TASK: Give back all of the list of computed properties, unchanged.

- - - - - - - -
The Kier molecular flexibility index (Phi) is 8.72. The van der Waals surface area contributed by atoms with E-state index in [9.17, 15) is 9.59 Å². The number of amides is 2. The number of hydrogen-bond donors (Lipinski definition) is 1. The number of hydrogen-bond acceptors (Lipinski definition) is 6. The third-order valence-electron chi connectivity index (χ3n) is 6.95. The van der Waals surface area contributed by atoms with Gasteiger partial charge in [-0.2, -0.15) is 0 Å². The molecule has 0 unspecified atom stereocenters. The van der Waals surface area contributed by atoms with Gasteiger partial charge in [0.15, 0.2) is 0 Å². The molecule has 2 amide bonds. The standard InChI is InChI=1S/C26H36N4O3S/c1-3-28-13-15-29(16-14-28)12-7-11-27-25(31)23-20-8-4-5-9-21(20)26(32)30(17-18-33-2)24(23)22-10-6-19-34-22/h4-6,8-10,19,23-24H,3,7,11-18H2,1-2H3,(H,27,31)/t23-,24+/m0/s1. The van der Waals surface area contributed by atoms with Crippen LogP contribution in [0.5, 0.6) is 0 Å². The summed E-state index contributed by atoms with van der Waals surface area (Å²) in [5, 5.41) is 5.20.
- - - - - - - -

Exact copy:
The Kier molecular flexibility index (Phi) is 8.72. The van der Waals surface area contributed by atoms with E-state index in [9.17, 15) is 9.59 Å². The number of amides is 2. The number of hydrogen-bond donors (Lipinski definition) is 1. The number of hydrogen-bond acceptors (Lipinski definition) is 6. The third-order valence-electron chi connectivity index (χ3n) is 6.95. The van der Waals surface area contributed by atoms with Gasteiger partial charge in [-0.2, -0.15) is 0 Å². The molecule has 0 unspecified atom stereocenters. The van der Waals surface area contributed by atoms with Gasteiger partial charge in [0.15, 0.2) is 0 Å². The molecule has 2 amide bonds. The standard InChI is InChI=1S/C26H36N4O3S/c1-3-28-13-15-29(16-14-28)12-7-11-27-25(31)23-20-8-4-5-9-21(20)26(32)30(17-18-33-2)24(23)22-10-6-19-34-22/h4-6,8-10,19,23-24H,3,7,11-18H2,1-2H3,(H,27,31)/t23-,24+/m0/s1. The van der Waals surface area contributed by atoms with Crippen LogP contribution in [0.5, 0.6) is 0 Å². The summed E-state index contributed by atoms with van der Waals surface area (Å²) in [5, 5.41) is 5.20.